Optimizing descriptions by detailing the brand, color, and material (“suede shoes” or “leather jacket”) will surface your product for shoppers looking for those attributes. On a coat, for instance, even including details like the number of pockets, zip or button closure, and style (vintage, bomber, etc.) can give your product an edge.

4. Align Campaigns to Margins

Generally speaking, apparel margins are tight, but you might have house-branded items with ample margins. If Google Shopping is a large enough share of your site revenue, consider segmenting your campaigns by margin. From there, you can bid more aggressively on higher-margin items, and cut back on products that are less profitable.

With high margin items, review impression share of your products to determine whether your ads could reach more shoppers with a higher bid.

How to do this? Start by segmenting your campaigns by margin—it can be as basic as high, medium, and low, or as intricate as the margin percentage at the SKU level. With high margin items, review impression share of your products to determine whether your ads could reach more shoppers with a higher bid. Then bid up on the items that show strong potential.

Spending more on higher margin items may require you to adjust your budget and your bids on other catalog items in the medium- and low-margin categories.

5. Bring Your ID

The item group ID in Google Shopping is an optional feed field that can be a valuable tool for structuring and managing your campaigns. We recommend including group ID in your feeds whenever possible.

By adding item group ID to your feed, you can manage an entire lot of product variants at once.

Courtesy of Google, here’s what group ID looks like in a product feed:

Google Item Group ID

How does it come into play? Say you have a pair of basketball sneakers, in five colors and 10 sizes. That’s 50 different variants of the same item. Each variant will have its own SKU — which is pain to track amid all the other products you sell. But by adding the group ID to your feed, you can manage the entire lot at once.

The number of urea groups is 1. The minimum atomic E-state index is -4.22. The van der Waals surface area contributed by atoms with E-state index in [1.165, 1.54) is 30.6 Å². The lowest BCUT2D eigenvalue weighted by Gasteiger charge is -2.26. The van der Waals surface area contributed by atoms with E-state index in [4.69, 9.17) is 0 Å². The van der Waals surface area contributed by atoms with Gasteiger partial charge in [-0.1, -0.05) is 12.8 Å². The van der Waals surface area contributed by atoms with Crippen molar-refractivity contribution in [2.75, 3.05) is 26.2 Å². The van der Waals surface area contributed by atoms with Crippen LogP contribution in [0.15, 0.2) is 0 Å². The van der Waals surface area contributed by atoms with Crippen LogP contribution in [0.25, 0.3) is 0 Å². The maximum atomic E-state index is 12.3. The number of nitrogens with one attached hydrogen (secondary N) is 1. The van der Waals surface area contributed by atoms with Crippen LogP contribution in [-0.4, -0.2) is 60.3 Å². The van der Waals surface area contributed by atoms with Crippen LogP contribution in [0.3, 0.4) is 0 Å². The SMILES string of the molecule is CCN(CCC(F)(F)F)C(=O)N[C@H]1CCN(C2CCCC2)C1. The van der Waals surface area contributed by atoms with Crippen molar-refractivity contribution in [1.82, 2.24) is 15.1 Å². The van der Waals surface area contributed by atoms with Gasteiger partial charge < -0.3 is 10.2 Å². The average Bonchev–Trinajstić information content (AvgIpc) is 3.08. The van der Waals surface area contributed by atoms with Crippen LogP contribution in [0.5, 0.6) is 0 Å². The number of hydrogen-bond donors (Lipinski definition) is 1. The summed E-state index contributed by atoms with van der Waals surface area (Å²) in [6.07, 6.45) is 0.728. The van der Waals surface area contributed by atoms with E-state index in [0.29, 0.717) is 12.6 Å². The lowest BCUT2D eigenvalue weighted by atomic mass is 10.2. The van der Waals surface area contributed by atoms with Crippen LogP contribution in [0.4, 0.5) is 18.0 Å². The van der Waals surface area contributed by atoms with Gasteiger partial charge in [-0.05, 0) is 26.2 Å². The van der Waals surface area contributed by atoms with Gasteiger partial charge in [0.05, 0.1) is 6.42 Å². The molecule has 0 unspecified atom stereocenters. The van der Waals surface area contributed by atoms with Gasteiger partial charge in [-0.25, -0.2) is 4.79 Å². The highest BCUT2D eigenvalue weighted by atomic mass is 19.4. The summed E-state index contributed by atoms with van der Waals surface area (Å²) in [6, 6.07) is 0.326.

It’s usually a good idea to assign the same bid to every product in a group at the start—and the group ID field makes this simple to do. You’ll also be able to stay on top of your inventory in Google Shopping: When the best-selling variant (maybe: red, size 11) goes out of stock, another shoe from the group will take its place in Google’s Shopping results without missing a step. Finally, you can always break out overperforming or underperforming SKUs from the group and adjust their bids when needed.

6. Play to Your Strengths in Specialty

Smaller specialty retailers, this tip is for you. Shoppers coming to you know what they want and are especially discerning about product features.

To get in front of these demanding customers in Google Shopping, identify inventory advantages you’ve got over the larger retailers, and bid up those items.

Take waterproof winter gloves, for example. A specialized outdoor apparel retailer might stock technical ski gloves, worthy of adventurers summiting Mt. Everest or skiing the Alps. Larger retailers, on the other hand, likely will stock gloves that appeal to shoppers looking to protect their hands while shovelling snow or taking their kids sledding. When specialty gear is what shoppers want, this is your chance to deliver.

To get in front of these demanding customers in Google Shopping, identify inventory advantages you’ve got over the larger retailers, and bid up those items.

While apparel is a competitive vertical that demands retailers to stay on their toes all year long, these tips will help keep your campaigns ahead of the curve. To drive growth during upcoming seasonal trends and holiday, check out our e-book, 10 Moves to Master Seasonality in Google Shopping.